Public loses when information withheld
Victims' rights groups may have lost more than they think they gained in persuading the Alabama Criminal Justice Information Center Commission to close certain records to the public.
In the process, the public, too, may have lost its right to know and to make informed judgments about safety in their community.
The commission voted last week to conceal the identity of crime victims, which could be a major change in the way news media report information that surveys show is the most popular category of news that people either read, see or hear.
People want to know, and they need to know if their down-the-street neighbor was raped, robbed or killed. But the ruling now leaves it up to law enforcement agencies to decide if they will release names to the news media.
The ruling is the result of intense lobbying to protect victims' privacy, even though crimes impact everyone in a community. While the ruling removes information from the front page of the crime report that has been available to the public, the commission handed law enforcement agencies a gold nugget for dealing with an independent media.
The commission noted that police "have historically released victim names and telephone numbers to credentialed members of the news media" and that the change "is not intended to alter that practice."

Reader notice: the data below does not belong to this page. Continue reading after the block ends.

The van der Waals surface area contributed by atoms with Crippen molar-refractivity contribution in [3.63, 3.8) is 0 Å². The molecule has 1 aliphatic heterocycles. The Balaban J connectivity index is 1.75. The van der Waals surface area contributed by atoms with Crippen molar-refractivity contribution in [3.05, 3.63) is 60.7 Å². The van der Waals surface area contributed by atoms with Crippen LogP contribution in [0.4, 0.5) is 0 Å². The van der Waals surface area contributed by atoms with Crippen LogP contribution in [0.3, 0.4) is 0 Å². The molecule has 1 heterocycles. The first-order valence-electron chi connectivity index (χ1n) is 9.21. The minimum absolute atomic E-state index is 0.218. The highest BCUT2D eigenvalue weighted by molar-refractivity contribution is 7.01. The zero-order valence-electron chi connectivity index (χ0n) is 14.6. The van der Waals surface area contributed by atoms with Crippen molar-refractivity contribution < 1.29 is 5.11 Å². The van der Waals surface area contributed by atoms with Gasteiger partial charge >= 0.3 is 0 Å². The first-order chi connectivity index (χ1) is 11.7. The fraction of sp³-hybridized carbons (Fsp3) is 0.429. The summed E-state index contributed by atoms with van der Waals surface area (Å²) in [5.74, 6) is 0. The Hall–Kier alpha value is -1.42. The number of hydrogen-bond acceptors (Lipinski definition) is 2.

Supposedly, this change only keeps that information away from criminals who might search for victims who are potential witnesses against them. But some law agencies will use their discretion to punish news groups, and could hamper help groups.
Already, Carol Gundlach, who heads the Alabama Coalition Against Domestic Violence, is worrying that victim support groups might also lose their access to this information.
The Legislature established ACJIC in October of 1975 to collect, store, retrieve, analyze, and disseminate vital information relating to certain crimes, criminals, and criminal activity.
Hopefully legislators will see that what this group made up mostly of law enforcement people did was self-serving and potentially dangerous to a free society, and correct this mistake.